8. The Kohen Gadol went to the eastern end of the Israelite courtyard near the Nikanor Gate, laid his hands (semikha) on the goat “for the Lord,” and pronounced confession on behalf of the Kohanim (priests). The people prostrated themselves when he pronounced the Tetragrammaton. He then slaughtered the goat, and received its blood in another bowl.
  9. The Kohen Gadol took the bowl with the goat’s blood and entered the Kadosh Hakadashim, the Temple’s Holy of Holies again. He sprinkled the goat’s blood with his finger eight times the same way he had sprinkled the bull’s blood. The blood was sprinkled before the Ark in the days of the First Temple, where it would have been in the days of the Second Temple. The Kohen Gadol then left the Kadosh Hakadashim, putting the bowl on a stand in front of the Parochet (curtain separating the Holy from the Holy of Holies).
  10. Standing in the Hekhal (Holy), on the other side of the Parochet from the Holy of Holies, the Kohen Gadol took the bull’s blood from the stand and sprinkled it with his finger eight times in the direction of the Parochet. He then took the bowl with the goat’s blood and sprinkled it eight times in the same manner, putting it back on the stand.
  11. The Kohen Gadol removed the goat’s blood from the stand and mixed it with the bull’s blood. Starting at the northeast corner, he then smeared the mixture of blood on each of the four corners of the Golden (Incense) altar in the Haichal. He then sprinkled the blood eight times on the altar.
  12. The Kohen Gadol left the Haichal and walked to the east side of the Azarah (Israelite courtyard). Near the Nikanor Gate, he leaned his hands (Semikha) on the goat “for Azazel” and confessed the sins of the entire people of Israel. The people prostrated themselves when he pronounced the Tetragrammaton. While he made a general confession, individuals in the crowd at the Temple would confess privately. The Kohen Gadol then sent the goat off “to the wilderness.” In practice, to prevent its return to human habitation, the goat was led to a cliff outside Jerusalem and pushed off its edge.
  13. While the goat “for Azazel” was being led to the cliff, the Kohen Gadol removed the insides of the bull, and intertwined the bodies of the bull and goat. Other people took the bodies to the Beit HaDeshen (place of the ashes). They were burned there after it was confirmed that the goat “for Azazel” had reached the wilderness.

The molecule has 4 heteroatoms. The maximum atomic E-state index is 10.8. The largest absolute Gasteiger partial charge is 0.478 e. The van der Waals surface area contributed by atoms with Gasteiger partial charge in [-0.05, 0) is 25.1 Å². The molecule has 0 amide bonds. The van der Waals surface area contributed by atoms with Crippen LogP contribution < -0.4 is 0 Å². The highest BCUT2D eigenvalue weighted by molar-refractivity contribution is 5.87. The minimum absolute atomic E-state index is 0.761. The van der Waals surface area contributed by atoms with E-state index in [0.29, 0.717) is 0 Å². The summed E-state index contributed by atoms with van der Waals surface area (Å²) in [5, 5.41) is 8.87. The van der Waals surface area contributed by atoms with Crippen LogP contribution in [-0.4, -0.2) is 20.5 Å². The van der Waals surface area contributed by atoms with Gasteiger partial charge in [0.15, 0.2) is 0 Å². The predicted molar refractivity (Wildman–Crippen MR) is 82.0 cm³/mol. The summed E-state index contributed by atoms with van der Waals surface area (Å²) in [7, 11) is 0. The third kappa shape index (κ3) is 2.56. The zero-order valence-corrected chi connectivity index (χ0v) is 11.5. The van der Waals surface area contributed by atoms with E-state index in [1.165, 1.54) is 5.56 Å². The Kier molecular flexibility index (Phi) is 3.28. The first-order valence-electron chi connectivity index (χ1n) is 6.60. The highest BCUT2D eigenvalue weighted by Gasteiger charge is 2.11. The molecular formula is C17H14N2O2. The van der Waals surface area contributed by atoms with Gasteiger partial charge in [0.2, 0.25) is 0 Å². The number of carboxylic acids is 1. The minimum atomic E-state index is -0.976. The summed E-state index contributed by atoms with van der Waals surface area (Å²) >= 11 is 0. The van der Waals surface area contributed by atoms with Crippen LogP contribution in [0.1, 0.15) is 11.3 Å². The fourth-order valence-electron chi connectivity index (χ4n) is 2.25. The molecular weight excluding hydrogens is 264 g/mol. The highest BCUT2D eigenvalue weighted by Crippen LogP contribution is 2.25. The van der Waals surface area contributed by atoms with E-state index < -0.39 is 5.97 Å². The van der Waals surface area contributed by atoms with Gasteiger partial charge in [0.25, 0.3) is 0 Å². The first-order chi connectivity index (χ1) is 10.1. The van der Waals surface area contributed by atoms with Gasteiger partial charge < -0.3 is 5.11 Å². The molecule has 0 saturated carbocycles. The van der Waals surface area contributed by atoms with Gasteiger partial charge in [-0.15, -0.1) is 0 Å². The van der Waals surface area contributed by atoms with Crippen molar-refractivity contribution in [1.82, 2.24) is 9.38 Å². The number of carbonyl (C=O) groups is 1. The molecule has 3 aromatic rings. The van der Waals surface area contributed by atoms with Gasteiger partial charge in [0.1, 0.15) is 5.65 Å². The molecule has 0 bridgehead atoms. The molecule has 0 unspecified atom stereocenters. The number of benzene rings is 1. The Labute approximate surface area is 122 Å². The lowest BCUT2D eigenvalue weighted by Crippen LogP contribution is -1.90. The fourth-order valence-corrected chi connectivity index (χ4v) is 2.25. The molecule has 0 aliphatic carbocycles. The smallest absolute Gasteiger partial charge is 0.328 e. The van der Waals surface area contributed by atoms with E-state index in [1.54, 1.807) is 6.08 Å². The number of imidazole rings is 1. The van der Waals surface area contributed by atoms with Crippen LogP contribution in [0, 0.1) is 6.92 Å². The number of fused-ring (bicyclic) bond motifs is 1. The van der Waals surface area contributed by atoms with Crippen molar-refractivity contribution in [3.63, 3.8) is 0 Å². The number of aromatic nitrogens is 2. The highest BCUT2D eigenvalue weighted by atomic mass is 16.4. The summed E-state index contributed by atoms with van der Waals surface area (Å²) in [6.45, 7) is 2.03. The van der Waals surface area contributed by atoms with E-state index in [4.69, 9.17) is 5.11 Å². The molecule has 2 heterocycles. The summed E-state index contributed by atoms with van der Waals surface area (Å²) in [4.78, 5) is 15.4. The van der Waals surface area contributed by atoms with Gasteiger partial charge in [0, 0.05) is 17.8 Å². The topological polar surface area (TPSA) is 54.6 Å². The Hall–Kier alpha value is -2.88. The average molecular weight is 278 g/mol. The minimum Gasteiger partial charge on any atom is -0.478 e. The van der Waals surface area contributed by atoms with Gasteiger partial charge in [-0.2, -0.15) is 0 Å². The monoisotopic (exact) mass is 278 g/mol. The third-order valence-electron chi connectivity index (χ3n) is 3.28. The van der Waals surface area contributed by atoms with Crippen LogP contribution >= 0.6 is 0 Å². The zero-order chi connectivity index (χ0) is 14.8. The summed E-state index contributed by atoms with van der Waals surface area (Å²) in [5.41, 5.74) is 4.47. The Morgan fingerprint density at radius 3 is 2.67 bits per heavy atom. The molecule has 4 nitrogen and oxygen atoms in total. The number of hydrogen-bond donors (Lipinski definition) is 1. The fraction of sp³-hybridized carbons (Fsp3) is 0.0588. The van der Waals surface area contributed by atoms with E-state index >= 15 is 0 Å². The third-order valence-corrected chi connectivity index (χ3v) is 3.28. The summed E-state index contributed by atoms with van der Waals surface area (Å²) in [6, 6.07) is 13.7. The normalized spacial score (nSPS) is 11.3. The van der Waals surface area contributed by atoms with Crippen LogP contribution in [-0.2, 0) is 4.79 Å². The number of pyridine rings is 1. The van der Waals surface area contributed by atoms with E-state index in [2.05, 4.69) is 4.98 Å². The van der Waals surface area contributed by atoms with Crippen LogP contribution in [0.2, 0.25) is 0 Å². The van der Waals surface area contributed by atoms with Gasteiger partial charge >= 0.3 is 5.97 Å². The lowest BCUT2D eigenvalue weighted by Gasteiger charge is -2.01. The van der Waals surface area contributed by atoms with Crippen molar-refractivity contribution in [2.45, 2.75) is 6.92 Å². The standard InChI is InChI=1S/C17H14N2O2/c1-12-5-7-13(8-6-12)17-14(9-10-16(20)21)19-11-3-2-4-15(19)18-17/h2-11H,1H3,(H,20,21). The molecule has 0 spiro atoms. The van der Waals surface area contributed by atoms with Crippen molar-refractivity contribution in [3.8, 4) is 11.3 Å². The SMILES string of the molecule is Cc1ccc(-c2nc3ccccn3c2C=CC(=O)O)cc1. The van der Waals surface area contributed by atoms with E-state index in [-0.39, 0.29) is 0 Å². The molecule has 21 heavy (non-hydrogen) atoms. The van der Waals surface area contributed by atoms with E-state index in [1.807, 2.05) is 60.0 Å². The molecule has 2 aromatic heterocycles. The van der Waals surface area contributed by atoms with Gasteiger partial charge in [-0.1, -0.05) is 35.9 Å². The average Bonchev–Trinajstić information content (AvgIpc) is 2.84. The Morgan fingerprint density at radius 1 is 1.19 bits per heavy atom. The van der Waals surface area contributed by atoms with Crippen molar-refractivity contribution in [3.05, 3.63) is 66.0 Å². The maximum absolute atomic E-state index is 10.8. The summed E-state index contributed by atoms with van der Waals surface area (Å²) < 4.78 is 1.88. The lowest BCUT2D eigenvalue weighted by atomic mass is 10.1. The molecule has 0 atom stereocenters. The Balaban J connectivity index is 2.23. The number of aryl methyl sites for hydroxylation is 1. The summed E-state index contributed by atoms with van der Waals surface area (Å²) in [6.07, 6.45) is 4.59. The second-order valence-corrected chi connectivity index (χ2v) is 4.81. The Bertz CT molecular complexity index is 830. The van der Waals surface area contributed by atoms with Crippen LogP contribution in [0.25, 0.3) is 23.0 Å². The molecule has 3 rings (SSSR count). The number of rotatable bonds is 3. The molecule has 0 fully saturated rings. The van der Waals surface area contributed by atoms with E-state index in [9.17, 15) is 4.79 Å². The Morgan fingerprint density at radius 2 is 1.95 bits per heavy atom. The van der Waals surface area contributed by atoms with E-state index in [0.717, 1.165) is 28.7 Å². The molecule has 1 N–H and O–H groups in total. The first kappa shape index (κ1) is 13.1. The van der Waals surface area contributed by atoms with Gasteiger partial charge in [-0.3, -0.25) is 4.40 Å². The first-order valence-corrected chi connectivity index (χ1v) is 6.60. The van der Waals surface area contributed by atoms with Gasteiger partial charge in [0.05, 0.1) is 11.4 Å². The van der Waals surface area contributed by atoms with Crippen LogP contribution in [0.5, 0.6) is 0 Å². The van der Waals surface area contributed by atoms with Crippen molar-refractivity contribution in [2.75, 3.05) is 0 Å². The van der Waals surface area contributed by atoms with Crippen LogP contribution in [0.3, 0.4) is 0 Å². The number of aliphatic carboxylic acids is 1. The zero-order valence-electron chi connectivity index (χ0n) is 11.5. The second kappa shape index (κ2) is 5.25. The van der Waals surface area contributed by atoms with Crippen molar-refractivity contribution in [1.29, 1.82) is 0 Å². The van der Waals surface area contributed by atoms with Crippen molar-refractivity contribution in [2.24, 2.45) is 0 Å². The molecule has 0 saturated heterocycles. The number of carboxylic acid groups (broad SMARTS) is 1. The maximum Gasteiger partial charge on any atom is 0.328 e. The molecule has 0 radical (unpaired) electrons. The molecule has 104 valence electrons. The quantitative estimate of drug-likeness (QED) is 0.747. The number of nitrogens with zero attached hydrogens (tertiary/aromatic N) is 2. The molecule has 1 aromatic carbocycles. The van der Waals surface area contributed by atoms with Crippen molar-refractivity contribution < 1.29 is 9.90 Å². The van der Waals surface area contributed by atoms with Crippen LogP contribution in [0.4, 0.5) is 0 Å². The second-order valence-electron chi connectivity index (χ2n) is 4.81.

14. After it was confirmed that the goat “for Azazel” had been pushed off the cliff, the Kohen Gadol passed through the Nikanor Gate into the Ezrat Nashim (Women’s Courtyard) and read sections of the Torah describing Yom Kippur and its sacrifices.
  15. The Kohen Gadol removed his linen garments, immersed in the mikvah in the Temple courtyard, and changed into a second set of special golden garments. He washed his hands and feet both before removing the linen garments and after putting on the golden ones.
  16. The Kohen Gadol offered two rams as an olah offering, slaughtering them on the north side of the mizbeach (outer altar), receiving their blood in a bowl, carrying the bowl to the outer altar, and dashing the blood on the northeast and southwest corners of the Outer Altar. He dismembered the rams and burned the parts entirely on the outer altar. He then offered the accompanying mincha (grain) offerings and nesachim (wine-libations).
  17. The Kohen Gadol then offered the Musaf offering.
  18. The Kohen Gadol placed the insides of the bull and goat on the outer altar and burned them entirely.
  19. The Kohen Gadol removed his golden garments, immersed in the mikvah, and changed to a new set of linen garments, again washing his hands and feet twice.
  20. The Kohen Gadol returned to the Holy of Holies and removed the bowl of incense and the shovel.
  21. The Kohen Gadol removed his linen garments, immersed in the mikvah, and changed into a third set of golden garments, again washing his hands and feet twice.